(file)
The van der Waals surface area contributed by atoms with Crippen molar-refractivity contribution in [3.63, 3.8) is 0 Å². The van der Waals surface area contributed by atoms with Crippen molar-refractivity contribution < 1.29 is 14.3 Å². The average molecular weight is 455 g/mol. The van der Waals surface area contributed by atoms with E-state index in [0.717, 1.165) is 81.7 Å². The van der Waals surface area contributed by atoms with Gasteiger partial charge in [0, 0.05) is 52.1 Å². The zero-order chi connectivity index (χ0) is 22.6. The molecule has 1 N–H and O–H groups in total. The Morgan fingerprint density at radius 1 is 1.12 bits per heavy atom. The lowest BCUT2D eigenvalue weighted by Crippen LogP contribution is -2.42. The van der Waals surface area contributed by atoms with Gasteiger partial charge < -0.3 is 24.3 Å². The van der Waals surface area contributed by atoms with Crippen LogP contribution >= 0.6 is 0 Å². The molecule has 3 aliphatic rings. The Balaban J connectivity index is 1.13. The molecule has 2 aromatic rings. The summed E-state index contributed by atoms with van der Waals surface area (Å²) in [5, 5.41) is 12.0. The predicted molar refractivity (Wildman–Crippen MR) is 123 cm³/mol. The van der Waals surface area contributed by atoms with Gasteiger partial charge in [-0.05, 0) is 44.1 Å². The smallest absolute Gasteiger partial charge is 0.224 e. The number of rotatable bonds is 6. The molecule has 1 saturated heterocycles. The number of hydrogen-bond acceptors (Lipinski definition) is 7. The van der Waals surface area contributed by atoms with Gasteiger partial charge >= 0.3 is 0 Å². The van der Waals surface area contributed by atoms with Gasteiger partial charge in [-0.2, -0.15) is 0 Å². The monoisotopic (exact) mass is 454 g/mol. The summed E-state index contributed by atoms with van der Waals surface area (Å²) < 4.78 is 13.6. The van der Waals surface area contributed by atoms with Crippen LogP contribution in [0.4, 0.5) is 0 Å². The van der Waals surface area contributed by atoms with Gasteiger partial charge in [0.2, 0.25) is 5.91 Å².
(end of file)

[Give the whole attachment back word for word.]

The van der Waals surface area contributed by atoms with Crippen molar-refractivity contribution in [3.63, 3.8) is 0 Å². The van der Waals surface area contributed by atoms with Crippen molar-refractivity contribution < 1.29 is 14.3 Å². The average molecular weight is 455 g/mol. The van der Waals surface area contributed by atoms with E-state index in [0.717, 1.165) is 81.7 Å². The van der Waals surface area contributed by atoms with Gasteiger partial charge in [0, 0.05) is 52.1 Å². The zero-order chi connectivity index (χ0) is 22.6. The molecule has 1 N–H and O–H groups in total. The Morgan fingerprint density at radius 1 is 1.12 bits per heavy atom. The lowest BCUT2D eigenvalue weighted by Crippen LogP contribution is -2.42. The van der Waals surface area contributed by atoms with Gasteiger partial charge < -0.3 is 24.3 Å². The van der Waals surface area contributed by atoms with Crippen LogP contribution >= 0.6 is 0 Å². The molecule has 3 aliphatic rings. The Balaban J connectivity index is 1.13. The molecule has 2 aromatic rings. The summed E-state index contributed by atoms with van der Waals surface area (Å²) in [5, 5.41) is 12.0. The predicted molar refractivity (Wildman–Crippen MR) is 123 cm³/mol. The van der Waals surface area contributed by atoms with Gasteiger partial charge in [-0.05, 0) is 44.1 Å². The smallest absolute Gasteiger partial charge is 0.224 e. The number of rotatable bonds is 6. The molecule has 1 saturated heterocycles. The number of hydrogen-bond acceptors (Lipinski definition) is 7. The van der Waals surface area contributed by atoms with Gasteiger partial charge >= 0.3 is 0 Å². The van der Waals surface area contributed by atoms with Gasteiger partial charge in [-0.2, -0.15) is 0 Å². The monoisotopic (exact) mass is 454 g/mol. The summed E-state index contributed by atoms with van der Waals surface area (Å²) < 4.78 is 13.6. The van der Waals surface area contributed by atoms with Crippen LogP contribution in [0.4, 0.5) is 0 Å². The van der Waals surface area contributed by atoms with Gasteiger partial charge in [0.2, 0.25) is 5.91 Å².